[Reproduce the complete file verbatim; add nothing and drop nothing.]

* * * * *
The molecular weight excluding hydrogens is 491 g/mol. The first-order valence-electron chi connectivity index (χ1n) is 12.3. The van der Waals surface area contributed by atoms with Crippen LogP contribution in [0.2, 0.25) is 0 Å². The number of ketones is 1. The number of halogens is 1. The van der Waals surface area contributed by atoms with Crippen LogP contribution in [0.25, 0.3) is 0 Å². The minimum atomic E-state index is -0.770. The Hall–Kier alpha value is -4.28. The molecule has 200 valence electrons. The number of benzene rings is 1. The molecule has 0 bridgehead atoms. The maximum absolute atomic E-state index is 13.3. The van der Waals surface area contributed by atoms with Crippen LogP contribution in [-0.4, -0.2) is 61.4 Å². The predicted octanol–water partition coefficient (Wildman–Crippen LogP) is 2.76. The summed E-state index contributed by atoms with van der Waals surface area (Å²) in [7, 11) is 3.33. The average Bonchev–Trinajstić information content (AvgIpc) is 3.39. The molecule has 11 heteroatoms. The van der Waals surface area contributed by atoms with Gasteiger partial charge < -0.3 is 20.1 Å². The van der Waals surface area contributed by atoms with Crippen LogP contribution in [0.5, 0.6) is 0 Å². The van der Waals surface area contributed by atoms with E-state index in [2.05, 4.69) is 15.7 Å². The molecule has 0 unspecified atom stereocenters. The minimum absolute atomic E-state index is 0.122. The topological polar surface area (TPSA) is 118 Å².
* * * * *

The molecular weight excluding hydrogens is 491 g/mol. The first-order valence-electron chi connectivity index (χ1n) is 12.3. The van der Waals surface area contributed by atoms with Crippen LogP contribution in [0.2, 0.25) is 0 Å². The number of ketones is 1. The number of halogens is 1. The van der Waals surface area contributed by atoms with Crippen LogP contribution in [0.25, 0.3) is 0 Å². The minimum atomic E-state index is -0.770. The Hall–Kier alpha value is -4.28. The molecule has 200 valence electrons. The number of benzene rings is 1. The molecule has 0 bridgehead atoms. The maximum absolute atomic E-state index is 13.3. The van der Waals surface area contributed by atoms with Crippen LogP contribution in [-0.4, -0.2) is 61.4 Å². The predicted octanol–water partition coefficient (Wildman–Crippen LogP) is 2.76. The summed E-state index contributed by atoms with van der Waals surface area (Å²) in [7, 11) is 3.33. The average Bonchev–Trinajstić information content (AvgIpc) is 3.39. The molecule has 11 heteroatoms. The van der Waals surface area contributed by atoms with Gasteiger partial charge < -0.3 is 20.1 Å². The van der Waals surface area contributed by atoms with Crippen LogP contribution in [0.5, 0.6) is 0 Å². The van der Waals surface area contributed by atoms with E-state index in [2.05, 4.69) is 15.7 Å². The molecule has 0 unspecified atom stereocenters. The minimum absolute atomic E-state index is 0.122. The topological polar surface area (TPSA) is 118 Å².